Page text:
That didn't take long

Surprise, surprise. Pass a privacy-destroying bill in the name of counter-terrorism but make it vague enough that it can be used for any kind of spying and boom, that’s what happens:

“A major company says it plans to scour workers’ internet history for “adverse online behaviour” in a chilling example of how a proposed new law could apply to Australian workers.

Queensland power company Powerlink presented a number of examples of “online behaviours” it would seek to examine as part of a “digital footprint check” under a proposed amendment to security laws.

Listed in the presentation was the presence of news articles or media profiles featured in an employee’s internet search history that may bring “reputational harm” to Powerlink.

The company, which is owned by the Queensland government, also told union delegates it would search for “indications of poor reliability or trustworthiness, such as flagrant dishonesty” and if the person’s internet activity reveals signs they may “easily succumb to groupthink or other conformity pressures”.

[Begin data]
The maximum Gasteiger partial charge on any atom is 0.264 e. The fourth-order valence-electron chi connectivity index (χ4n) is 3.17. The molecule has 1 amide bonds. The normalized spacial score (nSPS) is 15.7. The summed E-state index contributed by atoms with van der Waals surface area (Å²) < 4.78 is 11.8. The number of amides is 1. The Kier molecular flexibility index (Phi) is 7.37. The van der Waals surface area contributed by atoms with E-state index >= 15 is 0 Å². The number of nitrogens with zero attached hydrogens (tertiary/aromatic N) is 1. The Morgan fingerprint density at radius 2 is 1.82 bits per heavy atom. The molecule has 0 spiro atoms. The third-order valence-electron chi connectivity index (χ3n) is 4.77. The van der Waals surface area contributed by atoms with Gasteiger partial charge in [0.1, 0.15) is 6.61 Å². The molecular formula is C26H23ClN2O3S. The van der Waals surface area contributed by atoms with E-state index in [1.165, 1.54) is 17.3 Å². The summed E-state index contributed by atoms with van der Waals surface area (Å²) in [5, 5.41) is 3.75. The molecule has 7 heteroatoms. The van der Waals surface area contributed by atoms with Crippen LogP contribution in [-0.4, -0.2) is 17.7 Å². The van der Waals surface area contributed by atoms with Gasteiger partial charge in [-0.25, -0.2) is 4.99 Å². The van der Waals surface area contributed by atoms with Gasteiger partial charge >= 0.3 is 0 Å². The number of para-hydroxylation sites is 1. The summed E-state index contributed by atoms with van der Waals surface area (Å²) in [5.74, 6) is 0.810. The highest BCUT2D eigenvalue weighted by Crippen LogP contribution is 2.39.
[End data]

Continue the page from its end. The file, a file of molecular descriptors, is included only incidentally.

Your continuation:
Electrical Trades Union national policy officer Trevor Gauld said “one of the examples Powerlink gave was if an employee shared a political meme about legalised marijuana that might be their political view and that somehow that would be a breach”.”

File this under yet another example of poor policymaking from this government. It’s all secretive with no cost-benefit — at least one is never made available publicly or even referenced — and will have unintended consequences for years to come.